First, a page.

TOKYO -- Japan will ease up on regulations on hydrogen stations for fuel cell vehicles, making the refueling points less costly to set up and operate in hopes of helping the environmentally friendly cars catch on.
By fiscal 2018, the Ministry of Economy, Trade and Industry will revise about 20 points in rules governing the facilities. While the government is hurrying to support electric vehicles, it also aims to lay the groundwork for the long-term growth of their hydrogen-powered cousins.
Next-generation green cars are sweeping Europe and other regions, with the U.K. and France announcing in July that they will ban sales of fossil-fuel vehicles by 2040 and China considering following suit. Electric vehicles are at the forefront of that wave. But they have certain shortcomings, including relatively short operating distances, so governments are stepping up subsidies such as purchasing incentives to promote their spread.
Automakers have been slower to develop and release fuel cell vehicles than electric ones, and apparently sales of the hydrogen-powered autos have not broken 2,000 in either Japan or the U.S. But while electric vehicles require about 40% fewer parts than gas-powered cars do -- a fact that bodes ill for existing component makers -- fuel cell vehicles take more parts than electric ones, and can run for greater distances to boot.
For fuel cell vehicles to catch on, an extensive network of hydrogen refueling stations will be indispensable. As of the end of August, Japan had 91 such stations. The government aims to have 160 up and running by fiscal 2020 -- the year Tokyo hosts the Summer Olympics -- and to have 320 by fiscal 2025.
Hydrogen stations are costlier to operate than gas stations, so industry groups are calling for a relaxing of regulations.
One step will be lowering operating costs by loosening the requirements for station supervisors. Those supervisors currently must have experience at a facility that handles hydrogen, but in the future, experience with natural gas and other high-pressure gases will suffice. Stations will also no longer be required to have an employee who takes down cars' license plates and keeps track of who buys hydrogen, a change that should cut labor costs.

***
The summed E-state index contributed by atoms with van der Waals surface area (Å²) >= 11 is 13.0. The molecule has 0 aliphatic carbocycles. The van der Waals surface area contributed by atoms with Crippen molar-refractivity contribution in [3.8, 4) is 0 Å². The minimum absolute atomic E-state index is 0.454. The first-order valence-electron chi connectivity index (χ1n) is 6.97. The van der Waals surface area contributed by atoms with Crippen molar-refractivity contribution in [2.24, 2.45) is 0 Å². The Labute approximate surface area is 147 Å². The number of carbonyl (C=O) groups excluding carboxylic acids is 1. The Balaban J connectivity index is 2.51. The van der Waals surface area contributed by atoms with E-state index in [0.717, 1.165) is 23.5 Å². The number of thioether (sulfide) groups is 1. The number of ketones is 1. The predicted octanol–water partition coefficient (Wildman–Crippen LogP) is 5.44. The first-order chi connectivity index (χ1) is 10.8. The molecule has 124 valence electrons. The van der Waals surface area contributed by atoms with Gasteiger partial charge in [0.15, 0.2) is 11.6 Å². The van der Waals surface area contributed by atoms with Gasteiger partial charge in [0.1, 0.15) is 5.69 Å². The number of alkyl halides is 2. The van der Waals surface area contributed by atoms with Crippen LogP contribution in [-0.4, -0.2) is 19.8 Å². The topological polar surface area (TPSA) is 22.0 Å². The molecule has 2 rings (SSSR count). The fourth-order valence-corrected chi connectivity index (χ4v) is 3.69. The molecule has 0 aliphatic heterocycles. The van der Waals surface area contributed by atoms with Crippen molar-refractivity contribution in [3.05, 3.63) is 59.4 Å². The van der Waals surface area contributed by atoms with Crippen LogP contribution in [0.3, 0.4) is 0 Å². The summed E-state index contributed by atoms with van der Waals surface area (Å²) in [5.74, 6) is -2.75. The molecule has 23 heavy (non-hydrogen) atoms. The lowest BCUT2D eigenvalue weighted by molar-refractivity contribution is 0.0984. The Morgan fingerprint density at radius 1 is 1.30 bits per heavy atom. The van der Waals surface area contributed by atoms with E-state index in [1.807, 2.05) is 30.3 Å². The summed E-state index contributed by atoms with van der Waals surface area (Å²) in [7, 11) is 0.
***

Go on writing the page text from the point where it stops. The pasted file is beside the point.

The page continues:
METI will also rethink requirements for the facilities themselves. Some localities require stations to have roofs for keeping hydrogen storage vessels out of direct sunlight, but the ministry will waive that requirement as long as certain conditions are met, such as having the vessels' temperature controlled. It will also reevaluate safety standards by fiscal 2019, incorporating the latest technology and knowledge to avoid overly strict rules.
Setting up a hydrogen station costs 400 million yen to 500 million yen ($3.5 million to $4.4 million), and operating one costs 40 million yen to 50 million yen per year, according to METI. The body aims to have both setup and operating costs slashed in half by 2020 through development of lower-cost facilities and loosened regulations.
Fuel cell vehicles have more to overcome than just regulations, however. For starters, they must reach palatable prices. Nissan Motor's redesigned Leaf electric vehicle, announced Sept. 6, will cost somewhere in the 3 million yen range, while a fuel cell car from Toyota Motor goes for more than 7 million yen. Subsidies and other incentives exist, but the price gap yawns wide. METI will be hard-pressed to reach its goal of 40,000 of the vehicles on the road by 2020.